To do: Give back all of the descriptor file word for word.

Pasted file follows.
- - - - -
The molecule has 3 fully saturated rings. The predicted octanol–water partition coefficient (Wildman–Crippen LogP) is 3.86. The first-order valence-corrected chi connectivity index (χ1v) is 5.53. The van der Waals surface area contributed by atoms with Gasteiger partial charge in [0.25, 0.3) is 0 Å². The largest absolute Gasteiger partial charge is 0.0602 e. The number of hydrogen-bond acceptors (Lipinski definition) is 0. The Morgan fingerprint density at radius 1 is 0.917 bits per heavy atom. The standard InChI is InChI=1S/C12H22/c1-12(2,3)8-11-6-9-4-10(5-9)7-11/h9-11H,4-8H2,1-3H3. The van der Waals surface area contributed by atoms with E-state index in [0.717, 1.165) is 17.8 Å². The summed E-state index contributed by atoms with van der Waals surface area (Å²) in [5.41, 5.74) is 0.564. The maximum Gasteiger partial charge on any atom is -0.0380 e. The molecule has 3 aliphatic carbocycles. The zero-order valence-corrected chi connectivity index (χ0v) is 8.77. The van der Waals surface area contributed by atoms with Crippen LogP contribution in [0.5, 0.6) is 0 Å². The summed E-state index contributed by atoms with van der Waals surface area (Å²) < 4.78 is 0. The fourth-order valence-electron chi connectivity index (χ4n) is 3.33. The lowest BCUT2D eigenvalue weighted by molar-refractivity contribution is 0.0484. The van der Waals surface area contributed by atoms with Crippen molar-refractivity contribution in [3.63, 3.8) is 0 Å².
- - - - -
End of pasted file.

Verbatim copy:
The molecule has 3 fully saturated rings. The predicted octanol–water partition coefficient (Wildman–Crippen LogP) is 3.86. The first-order valence-corrected chi connectivity index (χ1v) is 5.53. The van der Waals surface area contributed by atoms with Gasteiger partial charge in [0.25, 0.3) is 0 Å². The largest absolute Gasteiger partial charge is 0.0602 e. The number of hydrogen-bond acceptors (Lipinski definition) is 0. The Morgan fingerprint density at radius 1 is 0.917 bits per heavy atom. The standard InChI is InChI=1S/C12H22/c1-12(2,3)8-11-6-9-4-10(5-9)7-11/h9-11H,4-8H2,1-3H3. The van der Waals surface area contributed by atoms with E-state index in [0.717, 1.165) is 17.8 Å². The summed E-state index contributed by atoms with van der Waals surface area (Å²) in [5.41, 5.74) is 0.564. The maximum Gasteiger partial charge on any atom is -0.0380 e. The molecule has 3 aliphatic carbocycles. The zero-order valence-corrected chi connectivity index (χ0v) is 8.77. The van der Waals surface area contributed by atoms with Crippen LogP contribution in [0.5, 0.6) is 0 Å². The summed E-state index contributed by atoms with van der Waals surface area (Å²) < 4.78 is 0. The fourth-order valence-electron chi connectivity index (χ4n) is 3.33. The lowest BCUT2D eigenvalue weighted by molar-refractivity contribution is 0.0484. The van der Waals surface area contributed by atoms with Crippen molar-refractivity contribution in [3.63, 3.8) is 0 Å².